# Weyl's lemma (Laplace equation)

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In mathematics, Weyl's lemma, named after Hermann Weyl, states that every weak solution of Laplace's equation is a smooth solution. This contrasts with the wave equation, for example, which has weak solutions that are not smooth solutions. Weyl's lemma is a special case of elliptic or hypoelliptic regularity.

## Statement of the lemma

$\int _{\Omega }u(x)\Delta \phi (x)\,dx=0$ This result implies the interior regularity of harmonic functions in $\Omega$ , but it does not say anything about their regularity on the boundary $\partial \Omega$ .

## Idea of the proof

To prove Weyl's lemma, one convolves the function $u$ with an appropriate mollifier $\phi _{\epsilon }$ and shows that the mollification $u_{\epsilon }=\phi _{\epsilon }\ast u$ satisfies Laplace's equation, which implies that $u_{\epsilon }$ has the mean value property. Taking the limit as $\epsilon \to 0$ and using the properties of mollifiers, one finds that $u$ also has the mean value property, which implies that it is a smooth solution of Laplace's equation. Alternative proofs use the smoothness of the fundamental solution of the Laplacian or suitable a priori elliptic estimates.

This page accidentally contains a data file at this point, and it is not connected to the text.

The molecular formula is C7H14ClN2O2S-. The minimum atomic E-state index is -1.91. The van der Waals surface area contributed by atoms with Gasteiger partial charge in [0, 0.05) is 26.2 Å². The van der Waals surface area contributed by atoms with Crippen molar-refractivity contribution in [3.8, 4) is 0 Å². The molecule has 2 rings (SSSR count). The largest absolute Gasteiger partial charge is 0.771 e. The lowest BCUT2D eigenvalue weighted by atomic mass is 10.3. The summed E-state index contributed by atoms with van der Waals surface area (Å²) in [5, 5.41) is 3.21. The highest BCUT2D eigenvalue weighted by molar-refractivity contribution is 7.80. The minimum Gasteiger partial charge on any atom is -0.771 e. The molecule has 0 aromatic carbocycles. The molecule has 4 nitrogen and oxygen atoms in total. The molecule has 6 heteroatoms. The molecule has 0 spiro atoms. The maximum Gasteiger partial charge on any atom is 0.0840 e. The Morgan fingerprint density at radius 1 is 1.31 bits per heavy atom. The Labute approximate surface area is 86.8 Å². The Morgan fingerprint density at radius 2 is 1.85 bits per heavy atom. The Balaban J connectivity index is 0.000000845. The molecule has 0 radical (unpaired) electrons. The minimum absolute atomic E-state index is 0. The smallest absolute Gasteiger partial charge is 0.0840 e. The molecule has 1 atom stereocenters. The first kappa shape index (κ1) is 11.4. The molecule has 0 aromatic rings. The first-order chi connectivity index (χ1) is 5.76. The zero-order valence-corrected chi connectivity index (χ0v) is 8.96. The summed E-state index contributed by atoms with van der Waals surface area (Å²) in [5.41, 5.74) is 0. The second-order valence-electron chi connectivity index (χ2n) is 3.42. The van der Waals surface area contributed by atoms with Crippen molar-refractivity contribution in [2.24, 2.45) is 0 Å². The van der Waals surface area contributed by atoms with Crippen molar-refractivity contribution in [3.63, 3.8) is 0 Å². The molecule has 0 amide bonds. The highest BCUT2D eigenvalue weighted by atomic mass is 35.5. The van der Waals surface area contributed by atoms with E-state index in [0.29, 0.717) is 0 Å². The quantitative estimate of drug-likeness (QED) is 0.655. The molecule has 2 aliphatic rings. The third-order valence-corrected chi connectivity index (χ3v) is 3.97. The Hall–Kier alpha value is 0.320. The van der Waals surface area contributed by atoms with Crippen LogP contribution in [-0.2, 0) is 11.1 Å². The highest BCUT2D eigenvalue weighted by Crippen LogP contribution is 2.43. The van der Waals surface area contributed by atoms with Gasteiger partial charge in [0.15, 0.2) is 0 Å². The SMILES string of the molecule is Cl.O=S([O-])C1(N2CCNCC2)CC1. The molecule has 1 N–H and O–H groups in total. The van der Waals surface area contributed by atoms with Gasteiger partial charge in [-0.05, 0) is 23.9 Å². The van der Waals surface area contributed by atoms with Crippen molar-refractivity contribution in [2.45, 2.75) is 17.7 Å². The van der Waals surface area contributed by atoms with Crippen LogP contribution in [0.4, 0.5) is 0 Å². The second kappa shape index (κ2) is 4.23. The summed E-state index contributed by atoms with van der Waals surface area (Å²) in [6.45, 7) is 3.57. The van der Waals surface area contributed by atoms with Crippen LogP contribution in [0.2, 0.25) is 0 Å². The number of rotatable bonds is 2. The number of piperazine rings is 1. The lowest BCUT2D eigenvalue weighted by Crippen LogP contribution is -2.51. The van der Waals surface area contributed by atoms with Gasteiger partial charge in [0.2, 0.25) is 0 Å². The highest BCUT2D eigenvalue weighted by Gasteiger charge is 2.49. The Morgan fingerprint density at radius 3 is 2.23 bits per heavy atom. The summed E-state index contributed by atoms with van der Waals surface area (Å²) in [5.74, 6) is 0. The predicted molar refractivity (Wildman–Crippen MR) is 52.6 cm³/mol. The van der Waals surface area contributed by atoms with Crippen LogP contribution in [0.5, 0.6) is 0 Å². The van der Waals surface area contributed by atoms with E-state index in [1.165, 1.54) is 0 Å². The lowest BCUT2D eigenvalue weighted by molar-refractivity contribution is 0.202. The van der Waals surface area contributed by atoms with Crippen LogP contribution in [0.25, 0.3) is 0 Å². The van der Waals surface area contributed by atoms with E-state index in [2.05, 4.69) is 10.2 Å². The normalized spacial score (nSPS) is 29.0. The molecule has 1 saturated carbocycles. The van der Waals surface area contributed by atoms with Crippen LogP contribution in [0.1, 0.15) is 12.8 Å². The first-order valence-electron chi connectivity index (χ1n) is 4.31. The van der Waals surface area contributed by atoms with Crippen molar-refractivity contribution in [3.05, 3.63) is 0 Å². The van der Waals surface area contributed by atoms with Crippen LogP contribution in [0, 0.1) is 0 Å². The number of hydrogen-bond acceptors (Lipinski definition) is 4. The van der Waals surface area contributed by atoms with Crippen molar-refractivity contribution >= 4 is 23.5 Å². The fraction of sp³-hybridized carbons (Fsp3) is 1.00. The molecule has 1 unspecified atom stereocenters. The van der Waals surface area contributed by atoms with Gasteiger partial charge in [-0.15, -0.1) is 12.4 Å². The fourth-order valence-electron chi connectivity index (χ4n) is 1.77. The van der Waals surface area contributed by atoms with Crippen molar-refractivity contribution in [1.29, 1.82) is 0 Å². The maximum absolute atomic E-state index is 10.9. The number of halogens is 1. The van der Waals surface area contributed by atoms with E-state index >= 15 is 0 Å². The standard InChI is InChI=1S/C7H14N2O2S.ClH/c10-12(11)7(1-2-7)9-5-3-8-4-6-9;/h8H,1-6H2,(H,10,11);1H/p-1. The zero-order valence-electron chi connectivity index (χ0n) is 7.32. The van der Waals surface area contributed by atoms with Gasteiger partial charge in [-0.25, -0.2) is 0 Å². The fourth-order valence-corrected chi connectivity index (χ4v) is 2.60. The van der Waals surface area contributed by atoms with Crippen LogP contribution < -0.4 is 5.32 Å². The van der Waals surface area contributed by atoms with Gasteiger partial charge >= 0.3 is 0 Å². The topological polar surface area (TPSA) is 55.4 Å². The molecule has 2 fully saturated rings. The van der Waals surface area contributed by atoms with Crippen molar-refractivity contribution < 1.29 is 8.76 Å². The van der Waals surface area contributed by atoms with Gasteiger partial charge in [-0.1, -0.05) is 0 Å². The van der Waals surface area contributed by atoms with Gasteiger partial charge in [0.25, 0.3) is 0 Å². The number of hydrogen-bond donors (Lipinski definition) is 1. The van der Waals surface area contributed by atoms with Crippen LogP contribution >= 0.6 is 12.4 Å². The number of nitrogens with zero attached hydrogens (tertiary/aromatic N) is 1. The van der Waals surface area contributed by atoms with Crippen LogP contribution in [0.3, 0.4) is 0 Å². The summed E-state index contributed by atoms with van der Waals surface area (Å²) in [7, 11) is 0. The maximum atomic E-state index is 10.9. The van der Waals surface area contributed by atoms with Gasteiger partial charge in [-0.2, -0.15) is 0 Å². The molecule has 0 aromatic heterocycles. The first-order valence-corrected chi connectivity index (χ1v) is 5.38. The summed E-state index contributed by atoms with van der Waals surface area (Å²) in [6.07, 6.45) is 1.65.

## Connection with hypoellipticity

Weyl's lemma follows from more general results concerning the regularity properties of elliptic or hypoelliptic operators. A linear partial differential operator $P$ with smooth coefficients is hypoelliptic if the singular support of $Pu$ is equal to the singular support of $u$ for every distribution $u$ . The Laplace operator is hyperelliptic, so if $\Delta u=0$ , then the singular support of $u$ is empty since the singular support of $0$ is empty, meaning that $u\in C^{\infty }(\Omega )$ . In fact, since the Laplacian is elliptic, a stronger result is true, and solutions of $\Delta u=0$ are real-analytic.